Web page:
I’m a knife guy. Large knives, small knives; fixed blades, folders — I loves ’em all. It’s a fundamental tool and I am never without one. I am firmly of the conviction that a man is not properly dressed unless he’s carrying a blade.
I own number of fine big blades, but my go-to knife for the heavy stuff is the Becker BK 9.
It’s not the finest big knife I own, nor the handsomest. That’s the point. The Becker is a utilitarian workhorse, the kind that you don’t mind using hard. You can knick the blade and never feel a twinge of remorse.
It’s kind of the AK-47 of blades. Designed by outdoorsman Ethan Becker and distributed through KA-BAR, the Becker is forged of humble yet practical 1095 carbon steel. These days, knife makers offer up a bewildering array of exotic custom-brewed steels, capable of carving through dragon scales and cleaving the shinbones of giants with a single stroke and the like. Thing is, blades made of legendary Valeryan steel are expensive, and you need a support team of dwarven smiths to put an edge back on when the magic steel finally dulls.
It’s like modern ballistics: Spells and dragon fire can tease out extraordinary performance that can only be actually felt at the extreme margins. Cool, but not useful for most of us.
1095 is not exotic, it is not sexy, and it is far from the best knife steel out there — but it is plenty good enough. Like the .30-06, it’ll get any job done that needs doing. You can get it real sharp and it stays sharp for a reasonable amount of time — and, importantly, you can put an edge on with a few strokes of a diamond hone or the old traditional Arkansas stone. I think I bought my Becker for $75 and they’re still under $100 on Amazon. That’s value that’s hard to beat.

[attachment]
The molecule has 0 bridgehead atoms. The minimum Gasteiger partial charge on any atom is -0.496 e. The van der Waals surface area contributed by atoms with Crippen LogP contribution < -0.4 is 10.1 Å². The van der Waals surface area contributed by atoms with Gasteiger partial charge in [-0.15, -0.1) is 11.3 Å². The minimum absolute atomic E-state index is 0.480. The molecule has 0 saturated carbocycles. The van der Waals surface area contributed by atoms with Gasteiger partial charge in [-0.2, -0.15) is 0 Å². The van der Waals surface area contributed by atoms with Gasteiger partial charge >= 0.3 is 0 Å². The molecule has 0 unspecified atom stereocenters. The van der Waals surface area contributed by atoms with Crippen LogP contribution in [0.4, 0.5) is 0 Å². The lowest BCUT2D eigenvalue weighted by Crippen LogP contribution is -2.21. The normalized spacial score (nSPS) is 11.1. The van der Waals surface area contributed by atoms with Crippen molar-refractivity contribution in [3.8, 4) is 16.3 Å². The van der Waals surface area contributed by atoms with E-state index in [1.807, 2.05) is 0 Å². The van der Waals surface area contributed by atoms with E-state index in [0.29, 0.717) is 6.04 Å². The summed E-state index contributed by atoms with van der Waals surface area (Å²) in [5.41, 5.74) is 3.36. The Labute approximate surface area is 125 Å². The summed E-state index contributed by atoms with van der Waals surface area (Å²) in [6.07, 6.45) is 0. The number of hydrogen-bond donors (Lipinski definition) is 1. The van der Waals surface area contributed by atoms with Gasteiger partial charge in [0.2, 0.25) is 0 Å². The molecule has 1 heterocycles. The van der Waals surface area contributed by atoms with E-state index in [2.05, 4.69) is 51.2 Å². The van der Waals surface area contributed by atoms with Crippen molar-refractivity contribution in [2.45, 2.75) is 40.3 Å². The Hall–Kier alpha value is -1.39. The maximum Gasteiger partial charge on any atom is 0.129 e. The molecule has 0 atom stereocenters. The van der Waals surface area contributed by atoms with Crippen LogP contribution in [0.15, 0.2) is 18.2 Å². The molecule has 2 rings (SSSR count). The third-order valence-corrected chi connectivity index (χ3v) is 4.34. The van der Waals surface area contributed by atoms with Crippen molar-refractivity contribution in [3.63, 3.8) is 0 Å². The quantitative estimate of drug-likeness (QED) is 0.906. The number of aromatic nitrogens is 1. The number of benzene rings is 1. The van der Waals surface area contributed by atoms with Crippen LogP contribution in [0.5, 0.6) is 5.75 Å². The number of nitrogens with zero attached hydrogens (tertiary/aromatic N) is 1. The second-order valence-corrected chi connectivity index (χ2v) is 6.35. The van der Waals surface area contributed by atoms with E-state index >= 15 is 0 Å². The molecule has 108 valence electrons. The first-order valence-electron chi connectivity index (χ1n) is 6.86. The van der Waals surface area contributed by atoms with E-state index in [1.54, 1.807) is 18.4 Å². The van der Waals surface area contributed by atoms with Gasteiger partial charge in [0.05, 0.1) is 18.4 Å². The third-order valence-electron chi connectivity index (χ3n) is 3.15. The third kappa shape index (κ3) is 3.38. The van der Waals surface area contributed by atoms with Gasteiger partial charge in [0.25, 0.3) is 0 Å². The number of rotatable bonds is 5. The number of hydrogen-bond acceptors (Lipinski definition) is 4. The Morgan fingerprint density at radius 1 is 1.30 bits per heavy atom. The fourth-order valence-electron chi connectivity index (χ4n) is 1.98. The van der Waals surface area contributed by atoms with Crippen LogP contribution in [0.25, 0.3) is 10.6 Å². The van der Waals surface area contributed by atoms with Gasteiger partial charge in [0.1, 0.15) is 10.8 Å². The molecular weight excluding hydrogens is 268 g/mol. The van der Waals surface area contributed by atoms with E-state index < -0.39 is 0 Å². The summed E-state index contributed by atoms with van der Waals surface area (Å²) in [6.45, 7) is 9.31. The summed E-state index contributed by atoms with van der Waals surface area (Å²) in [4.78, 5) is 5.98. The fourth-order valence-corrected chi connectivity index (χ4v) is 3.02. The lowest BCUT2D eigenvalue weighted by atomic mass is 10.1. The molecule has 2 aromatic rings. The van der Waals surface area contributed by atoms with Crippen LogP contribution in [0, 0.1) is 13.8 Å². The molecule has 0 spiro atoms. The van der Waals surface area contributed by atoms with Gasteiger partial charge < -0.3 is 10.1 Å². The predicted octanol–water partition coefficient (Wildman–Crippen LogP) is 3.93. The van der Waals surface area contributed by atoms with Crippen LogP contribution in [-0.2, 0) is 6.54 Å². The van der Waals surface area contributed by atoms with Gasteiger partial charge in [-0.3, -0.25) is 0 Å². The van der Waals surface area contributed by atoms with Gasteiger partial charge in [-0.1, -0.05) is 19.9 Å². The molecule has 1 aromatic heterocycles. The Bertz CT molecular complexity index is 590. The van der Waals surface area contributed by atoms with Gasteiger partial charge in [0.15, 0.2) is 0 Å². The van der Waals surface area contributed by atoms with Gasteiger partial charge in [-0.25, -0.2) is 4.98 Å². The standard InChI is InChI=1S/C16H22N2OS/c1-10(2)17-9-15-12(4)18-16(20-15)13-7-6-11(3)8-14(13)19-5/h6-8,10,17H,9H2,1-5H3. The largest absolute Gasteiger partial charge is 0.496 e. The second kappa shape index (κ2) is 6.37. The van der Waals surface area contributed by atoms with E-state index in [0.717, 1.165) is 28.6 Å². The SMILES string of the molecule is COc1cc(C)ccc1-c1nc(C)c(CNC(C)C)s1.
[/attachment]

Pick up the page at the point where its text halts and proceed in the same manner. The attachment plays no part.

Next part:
Some folks upgrade the stock grivory handle scales with micarta, which KA-BAR sells for about $40. I haven’t felt the need to do that. You have to watch the grivory a bit when it’s wet, but that’s never really been an issue for me.
Last week, we had to take down seven small trees that have been killed by beetles and get the downed wood off the property. Fortunately, since burning season is closed, we can avail ourselves of a free program to chip and haul the stuff. The Becker got a good Saturday workout limbing the down stuff. That’s the kind of work I use that big ol’ thing for. I’ve also cut PVC, used the flat of the blade as a field-expedient hammer, and used the thick spine to bust up cement or glass in a pinch. They call it a “Combat Bowie” — and I suppose it would be fearsome in a scrap — but it ain’t really a weapon. For one thing, it doesn’t have a guard. It’s just a field knife — the kind that mountain men like Liver-Eatin’ Johnson beat hell out of with everyday chores.
It’s scratched; it’s dinged and it ain’t good-lookin’ but that Becker BK 9 is nevertheless a fine fistful o’ knife — and stuff that works.